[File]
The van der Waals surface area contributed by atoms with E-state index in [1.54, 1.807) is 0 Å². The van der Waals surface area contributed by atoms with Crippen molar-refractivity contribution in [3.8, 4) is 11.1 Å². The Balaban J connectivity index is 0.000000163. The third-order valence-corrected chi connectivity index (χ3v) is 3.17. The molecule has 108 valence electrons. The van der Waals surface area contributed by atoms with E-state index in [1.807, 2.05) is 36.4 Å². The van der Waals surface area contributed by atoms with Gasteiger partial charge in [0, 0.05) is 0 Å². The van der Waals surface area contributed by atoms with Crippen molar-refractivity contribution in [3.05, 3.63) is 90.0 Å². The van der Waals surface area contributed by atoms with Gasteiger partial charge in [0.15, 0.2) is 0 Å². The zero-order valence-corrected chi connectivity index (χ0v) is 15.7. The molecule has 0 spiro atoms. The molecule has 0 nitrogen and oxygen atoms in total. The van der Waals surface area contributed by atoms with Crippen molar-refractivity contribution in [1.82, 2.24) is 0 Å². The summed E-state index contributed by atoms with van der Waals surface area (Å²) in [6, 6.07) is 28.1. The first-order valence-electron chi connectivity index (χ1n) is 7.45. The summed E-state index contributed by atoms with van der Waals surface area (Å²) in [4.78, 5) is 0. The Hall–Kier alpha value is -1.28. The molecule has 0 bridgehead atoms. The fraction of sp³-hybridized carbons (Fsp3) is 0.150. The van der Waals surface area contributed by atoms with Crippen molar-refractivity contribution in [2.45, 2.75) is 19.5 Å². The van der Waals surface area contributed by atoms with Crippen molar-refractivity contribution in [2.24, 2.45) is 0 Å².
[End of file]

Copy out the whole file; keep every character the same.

The van der Waals surface area contributed by atoms with E-state index in [1.54, 1.807) is 0 Å². The van der Waals surface area contributed by atoms with Crippen molar-refractivity contribution in [3.8, 4) is 11.1 Å². The Balaban J connectivity index is 0.000000163. The third-order valence-corrected chi connectivity index (χ3v) is 3.17. The molecule has 108 valence electrons. The van der Waals surface area contributed by atoms with E-state index in [1.807, 2.05) is 36.4 Å². The van der Waals surface area contributed by atoms with Gasteiger partial charge in [0, 0.05) is 0 Å². The van der Waals surface area contributed by atoms with Crippen molar-refractivity contribution in [3.05, 3.63) is 90.0 Å². The van der Waals surface area contributed by atoms with Gasteiger partial charge in [0.15, 0.2) is 0 Å². The zero-order valence-corrected chi connectivity index (χ0v) is 15.7. The molecule has 0 spiro atoms. The molecule has 0 nitrogen and oxygen atoms in total. The van der Waals surface area contributed by atoms with Crippen molar-refractivity contribution in [1.82, 2.24) is 0 Å². The summed E-state index contributed by atoms with van der Waals surface area (Å²) in [6, 6.07) is 28.1. The first-order valence-electron chi connectivity index (χ1n) is 7.45. The summed E-state index contributed by atoms with van der Waals surface area (Å²) in [4.78, 5) is 0. The Hall–Kier alpha value is -1.28. The molecule has 0 bridgehead atoms. The fraction of sp³-hybridized carbons (Fsp3) is 0.150. The van der Waals surface area contributed by atoms with Crippen molar-refractivity contribution in [2.45, 2.75) is 19.5 Å². The van der Waals surface area contributed by atoms with Crippen molar-refractivity contribution in [2.24, 2.45) is 0 Å².